And while Ewan can be content with third, he says it proves you have to be at your best when competing against the best.
He added: “The finish line always looks much closer than it is. So, when I went it felt like it was right there.
“I settled into my sprint then realised after a few seconds I went a little early. And in a sprint field like this you really need to nail your sprint. All the best sprinters are here so I had to nail the timing.”
Team Dimension Data riders and chiefs were left fuming after star sprinter Mark Cavendish was forced to abandon the Abu Dhabi Tour after he was hit by an official race vehicle – prior to Wednesday’s first stage even starting.
The 32-year-old Brit was floored, along with three other riders, when the race director’s vehicle appeared to brake suddenly in font of them in the neutralised zone.
The Manx Missile rejoined the peloton but was forced to the side of the road after just 5km and pulled out. He was immediately taken to hospital suffering from concussion and whiplash, but a serious neck injury was avoided.
Dimension Data confirmed Cavendish fell on the same shoulder he fractured in the heavy crash with Peter Sagan which forced him to abandon the 2017 Tour de France on Stage 4.
Teammate Mekseb Debesay, Team Sky’s Leonardo Basso and Alessandro Tonelli (Bardiani CSF) were also caught up in the low-speed crash but all three managed to finish the race.
Dimension Data colleague Mark Renshaw said the incident didn’t look good for race organisers, with Cavendish the Tour’s ambassador.
“I can’t say if it’s his (race director’s) fault or not. I hope it isn’t because he’s the ambassador for the race so it wouldn’t look very good to take out your face of the race,” said the Australian, post-race.
“I don’t know what happened. I didn’t see it. But I spoke to him straight after, he came back into the bunch and I asked him if he was ok and he said his head and neck were really sore.
“It must be bad if he stopped the race because he’s one of the hardest guys I know.”
And Renshaw also rued the incident as it wrecks the team’s plans for the rest of the Tour.
He added: “It’s a massive blow for us because we came here to win one of these three stages and now we can’t really do much until the time trial and Steve Cummings and then the uphill finish.”
Renshaw claimed the incident in the neutralised zone prior to a race starting was not uncommon, saying: “I think the neutral zone’s probably one of the most dangerous areas. Guys not concentrating, cars close to the bunch, guys moving up and down, so it’s dangerous.”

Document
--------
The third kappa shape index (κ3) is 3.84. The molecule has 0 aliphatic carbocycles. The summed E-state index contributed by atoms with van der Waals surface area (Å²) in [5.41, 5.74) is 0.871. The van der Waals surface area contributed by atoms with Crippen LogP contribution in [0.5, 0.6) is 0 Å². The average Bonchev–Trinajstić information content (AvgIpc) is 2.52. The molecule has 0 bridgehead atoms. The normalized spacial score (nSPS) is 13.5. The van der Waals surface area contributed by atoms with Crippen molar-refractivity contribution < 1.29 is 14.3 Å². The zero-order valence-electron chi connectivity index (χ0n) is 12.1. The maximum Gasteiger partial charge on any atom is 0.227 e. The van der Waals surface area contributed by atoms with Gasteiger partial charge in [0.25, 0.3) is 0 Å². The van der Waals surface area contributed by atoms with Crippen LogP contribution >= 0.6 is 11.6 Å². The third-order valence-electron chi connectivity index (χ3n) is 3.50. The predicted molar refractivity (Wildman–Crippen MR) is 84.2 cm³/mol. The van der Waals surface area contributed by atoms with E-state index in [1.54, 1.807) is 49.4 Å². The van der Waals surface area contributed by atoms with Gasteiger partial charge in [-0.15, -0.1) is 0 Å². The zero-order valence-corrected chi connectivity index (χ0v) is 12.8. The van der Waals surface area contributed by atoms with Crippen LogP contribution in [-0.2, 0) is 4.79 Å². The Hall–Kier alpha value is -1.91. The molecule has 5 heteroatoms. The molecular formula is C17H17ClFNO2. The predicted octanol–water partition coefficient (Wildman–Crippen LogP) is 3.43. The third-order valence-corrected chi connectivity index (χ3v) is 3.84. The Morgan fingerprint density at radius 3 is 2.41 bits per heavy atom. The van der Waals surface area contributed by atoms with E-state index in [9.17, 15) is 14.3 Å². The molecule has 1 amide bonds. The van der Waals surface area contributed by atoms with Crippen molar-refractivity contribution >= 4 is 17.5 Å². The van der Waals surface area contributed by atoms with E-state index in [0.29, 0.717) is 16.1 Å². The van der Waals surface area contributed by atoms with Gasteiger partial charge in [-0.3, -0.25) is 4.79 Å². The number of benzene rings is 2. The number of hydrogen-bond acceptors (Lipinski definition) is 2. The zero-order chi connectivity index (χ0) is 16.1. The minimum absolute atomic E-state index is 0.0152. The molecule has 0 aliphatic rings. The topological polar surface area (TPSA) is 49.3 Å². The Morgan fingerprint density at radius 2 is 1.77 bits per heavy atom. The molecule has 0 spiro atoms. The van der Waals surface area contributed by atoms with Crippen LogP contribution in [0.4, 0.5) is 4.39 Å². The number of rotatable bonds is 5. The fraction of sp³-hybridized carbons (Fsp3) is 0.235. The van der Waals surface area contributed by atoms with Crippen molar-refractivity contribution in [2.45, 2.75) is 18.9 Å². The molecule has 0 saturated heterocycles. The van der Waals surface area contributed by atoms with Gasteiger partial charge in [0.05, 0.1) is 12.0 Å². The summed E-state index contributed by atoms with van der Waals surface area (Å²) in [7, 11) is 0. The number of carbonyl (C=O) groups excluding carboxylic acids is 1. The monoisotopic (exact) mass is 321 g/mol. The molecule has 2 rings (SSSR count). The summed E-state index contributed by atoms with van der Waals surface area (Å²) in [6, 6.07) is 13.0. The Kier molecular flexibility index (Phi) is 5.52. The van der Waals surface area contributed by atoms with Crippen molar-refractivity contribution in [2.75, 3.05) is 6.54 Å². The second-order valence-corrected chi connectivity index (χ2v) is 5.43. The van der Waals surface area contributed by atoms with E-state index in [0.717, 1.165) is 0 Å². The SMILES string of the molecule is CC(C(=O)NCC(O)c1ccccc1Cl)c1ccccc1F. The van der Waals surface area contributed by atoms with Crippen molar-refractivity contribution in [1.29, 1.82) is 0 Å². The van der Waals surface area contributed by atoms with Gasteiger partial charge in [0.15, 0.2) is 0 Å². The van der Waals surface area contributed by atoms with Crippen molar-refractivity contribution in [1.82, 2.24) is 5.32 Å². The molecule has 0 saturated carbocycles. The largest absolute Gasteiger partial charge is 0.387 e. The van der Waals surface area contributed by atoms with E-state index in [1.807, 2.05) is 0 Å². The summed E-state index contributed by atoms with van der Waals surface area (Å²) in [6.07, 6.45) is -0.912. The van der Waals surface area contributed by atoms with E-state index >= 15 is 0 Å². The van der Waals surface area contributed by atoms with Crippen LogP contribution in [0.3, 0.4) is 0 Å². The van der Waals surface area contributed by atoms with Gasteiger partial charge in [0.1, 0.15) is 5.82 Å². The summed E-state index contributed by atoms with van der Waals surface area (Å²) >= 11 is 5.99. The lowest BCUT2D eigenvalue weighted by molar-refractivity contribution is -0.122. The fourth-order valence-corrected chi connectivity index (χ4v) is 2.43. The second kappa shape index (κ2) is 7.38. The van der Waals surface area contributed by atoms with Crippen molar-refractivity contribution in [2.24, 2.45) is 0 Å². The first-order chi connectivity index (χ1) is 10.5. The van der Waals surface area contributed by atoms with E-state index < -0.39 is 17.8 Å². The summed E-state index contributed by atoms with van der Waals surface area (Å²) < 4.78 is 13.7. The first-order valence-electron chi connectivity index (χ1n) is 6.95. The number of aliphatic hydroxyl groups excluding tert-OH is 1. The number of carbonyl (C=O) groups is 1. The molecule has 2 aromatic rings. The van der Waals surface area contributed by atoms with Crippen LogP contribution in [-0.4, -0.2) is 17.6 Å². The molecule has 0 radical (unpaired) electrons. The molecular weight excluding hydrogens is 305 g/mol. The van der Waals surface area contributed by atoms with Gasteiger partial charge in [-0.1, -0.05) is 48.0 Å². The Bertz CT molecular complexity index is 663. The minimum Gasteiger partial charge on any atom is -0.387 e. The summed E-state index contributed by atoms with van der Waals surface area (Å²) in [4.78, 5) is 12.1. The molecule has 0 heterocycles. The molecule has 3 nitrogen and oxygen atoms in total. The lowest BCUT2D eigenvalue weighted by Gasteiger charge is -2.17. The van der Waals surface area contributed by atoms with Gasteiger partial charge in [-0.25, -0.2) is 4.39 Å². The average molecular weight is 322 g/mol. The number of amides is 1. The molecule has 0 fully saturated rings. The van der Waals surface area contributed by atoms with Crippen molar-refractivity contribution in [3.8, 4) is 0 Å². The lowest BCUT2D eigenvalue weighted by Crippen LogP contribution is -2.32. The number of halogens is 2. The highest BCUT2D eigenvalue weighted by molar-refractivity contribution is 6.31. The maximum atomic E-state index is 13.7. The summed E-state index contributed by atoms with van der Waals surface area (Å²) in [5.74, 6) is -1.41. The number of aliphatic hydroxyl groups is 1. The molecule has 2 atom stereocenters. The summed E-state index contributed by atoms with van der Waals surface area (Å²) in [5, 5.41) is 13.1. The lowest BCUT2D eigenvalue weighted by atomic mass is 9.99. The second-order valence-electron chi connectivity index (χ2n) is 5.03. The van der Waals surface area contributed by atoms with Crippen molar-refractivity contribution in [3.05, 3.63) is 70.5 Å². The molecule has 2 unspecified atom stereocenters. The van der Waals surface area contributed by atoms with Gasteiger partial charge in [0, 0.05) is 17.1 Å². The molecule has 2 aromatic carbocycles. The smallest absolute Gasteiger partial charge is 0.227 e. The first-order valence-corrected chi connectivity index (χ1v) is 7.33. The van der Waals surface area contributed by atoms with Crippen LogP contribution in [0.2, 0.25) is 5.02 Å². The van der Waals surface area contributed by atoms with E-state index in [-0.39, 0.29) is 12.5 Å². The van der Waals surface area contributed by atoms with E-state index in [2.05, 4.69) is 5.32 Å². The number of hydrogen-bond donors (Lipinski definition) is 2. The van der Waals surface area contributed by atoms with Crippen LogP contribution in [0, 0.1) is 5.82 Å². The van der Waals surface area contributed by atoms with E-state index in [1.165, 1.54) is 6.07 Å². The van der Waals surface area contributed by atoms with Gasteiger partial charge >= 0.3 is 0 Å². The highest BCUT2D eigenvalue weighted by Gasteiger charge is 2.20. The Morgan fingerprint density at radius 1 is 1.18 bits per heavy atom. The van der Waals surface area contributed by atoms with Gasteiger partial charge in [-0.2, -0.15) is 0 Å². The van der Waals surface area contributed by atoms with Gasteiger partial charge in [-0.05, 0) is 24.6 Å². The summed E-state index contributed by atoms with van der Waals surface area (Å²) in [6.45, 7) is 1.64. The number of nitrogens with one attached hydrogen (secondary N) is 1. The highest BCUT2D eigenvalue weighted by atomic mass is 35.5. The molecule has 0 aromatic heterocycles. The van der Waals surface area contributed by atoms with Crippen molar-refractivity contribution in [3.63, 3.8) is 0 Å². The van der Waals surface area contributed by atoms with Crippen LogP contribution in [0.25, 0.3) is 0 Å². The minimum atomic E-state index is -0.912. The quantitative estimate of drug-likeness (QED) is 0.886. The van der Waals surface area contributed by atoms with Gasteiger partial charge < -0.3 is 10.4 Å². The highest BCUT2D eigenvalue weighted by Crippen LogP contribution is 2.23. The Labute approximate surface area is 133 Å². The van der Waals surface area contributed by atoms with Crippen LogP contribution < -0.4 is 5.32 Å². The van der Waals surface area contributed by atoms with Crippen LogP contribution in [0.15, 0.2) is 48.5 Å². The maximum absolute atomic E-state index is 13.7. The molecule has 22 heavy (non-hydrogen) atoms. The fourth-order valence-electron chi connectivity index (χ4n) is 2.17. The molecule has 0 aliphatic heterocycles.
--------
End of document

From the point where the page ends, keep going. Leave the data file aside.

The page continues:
But his comments were in stark contrast to the team’s sports director, Roger Hammond, who said: “No, it’s not common, it’s really rare, otherwise we’d know about them.
“We wouldn’t be talking about it. That’s why we’re here. S*** happens, we can’t beat around the bush, it’s not good.
“Nobody really knows what happened. There’s loads of rumours coming from the peloton. The most important thing was picking him up off the road and getting him assessed.”
🇦🇪 #AbuDhabiTour Injury Update— Team Dimension Data (@TeamDiData) February 21, 2018
"@MarkCavendish sustained a concussion and a whiplash injury after his crash today. Due to the concussion, we were not willing to risk rider safety and the call was made for Mark to stop the race." - Dr. @Aid326
Details: https://t.co/W2VcOJ9U9O pic.twitter.com/oe6Xo378ym
Hammond said Dimension Data were awaiting confirmation on the extent of Cavendish’s injuries, with the Manxman scheduled to next compete in Italy at the Tirreno–Adriatico from March 7-13 and Milan–San Remo on March 17.
“I got a message at 10km to go saying they’d had scans and an X-Ray, they’re just waiting for the diagnosis,” added Englishman Hammond of his compatriot.
“Concussion and whiplash, that’s what the doctor said, or thought it was. We’re waiting for confirmation. I wouldn’t be surprised as he sent me through a picture of him in a neck brace, so we’re obviously worried about that. It needs to be confirmed.”
UAE Team Emirates’ sprinter Alexander Kristoff went on to win Stage 1 in Madinat Zayed and said Cavendish’s fall and subsequent withdrawal was a shame for the race.
“I think the car in front braked and he was perhaps fixing something on his bike at the same time,” said the Norwegian. “He got hit quite hard. I heard he was ok but had a headache and his vision was blurred so it’s a pity. He cannot really do anything.”